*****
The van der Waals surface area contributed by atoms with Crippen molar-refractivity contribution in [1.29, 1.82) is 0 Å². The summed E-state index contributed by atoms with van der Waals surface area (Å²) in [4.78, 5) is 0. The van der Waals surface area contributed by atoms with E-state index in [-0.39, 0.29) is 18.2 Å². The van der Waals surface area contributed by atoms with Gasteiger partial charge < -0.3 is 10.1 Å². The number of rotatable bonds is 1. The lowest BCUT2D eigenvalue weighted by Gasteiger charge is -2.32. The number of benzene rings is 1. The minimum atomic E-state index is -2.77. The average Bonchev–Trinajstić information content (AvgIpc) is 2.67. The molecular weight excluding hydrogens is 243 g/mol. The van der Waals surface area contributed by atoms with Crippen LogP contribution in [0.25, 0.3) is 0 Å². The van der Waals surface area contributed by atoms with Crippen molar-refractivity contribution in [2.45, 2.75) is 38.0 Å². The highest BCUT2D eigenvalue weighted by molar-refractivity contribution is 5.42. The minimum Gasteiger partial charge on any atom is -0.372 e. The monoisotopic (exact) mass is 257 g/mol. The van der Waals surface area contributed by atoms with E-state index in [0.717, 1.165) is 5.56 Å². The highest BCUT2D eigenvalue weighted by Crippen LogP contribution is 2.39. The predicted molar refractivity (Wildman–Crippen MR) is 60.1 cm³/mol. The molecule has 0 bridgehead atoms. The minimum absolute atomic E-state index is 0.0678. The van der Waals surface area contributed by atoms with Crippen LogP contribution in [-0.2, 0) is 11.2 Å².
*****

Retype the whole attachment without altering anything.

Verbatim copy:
The van der Waals surface area contributed by atoms with Crippen molar-refractivity contribution in [1.29, 1.82) is 0 Å². The summed E-state index contributed by atoms with van der Waals surface area (Å²) in [4.78, 5) is 0. The van der Waals surface area contributed by atoms with E-state index in [-0.39, 0.29) is 18.2 Å². The van der Waals surface area contributed by atoms with Gasteiger partial charge < -0.3 is 10.1 Å². The number of rotatable bonds is 1. The lowest BCUT2D eigenvalue weighted by Gasteiger charge is -2.32. The number of benzene rings is 1. The minimum atomic E-state index is -2.77. The average Bonchev–Trinajstić information content (AvgIpc) is 2.67. The molecular weight excluding hydrogens is 243 g/mol. The van der Waals surface area contributed by atoms with Crippen LogP contribution in [0.25, 0.3) is 0 Å². The van der Waals surface area contributed by atoms with Crippen molar-refractivity contribution in [2.45, 2.75) is 38.0 Å². The highest BCUT2D eigenvalue weighted by molar-refractivity contribution is 5.42. The minimum Gasteiger partial charge on any atom is -0.372 e. The monoisotopic (exact) mass is 257 g/mol. The van der Waals surface area contributed by atoms with E-state index in [0.717, 1.165) is 5.56 Å². The highest BCUT2D eigenvalue weighted by Crippen LogP contribution is 2.39. The predicted molar refractivity (Wildman–Crippen MR) is 60.1 cm³/mol. The molecule has 0 bridgehead atoms. The minimum absolute atomic E-state index is 0.0678. The van der Waals surface area contributed by atoms with Crippen LogP contribution in [-0.2, 0) is 11.2 Å².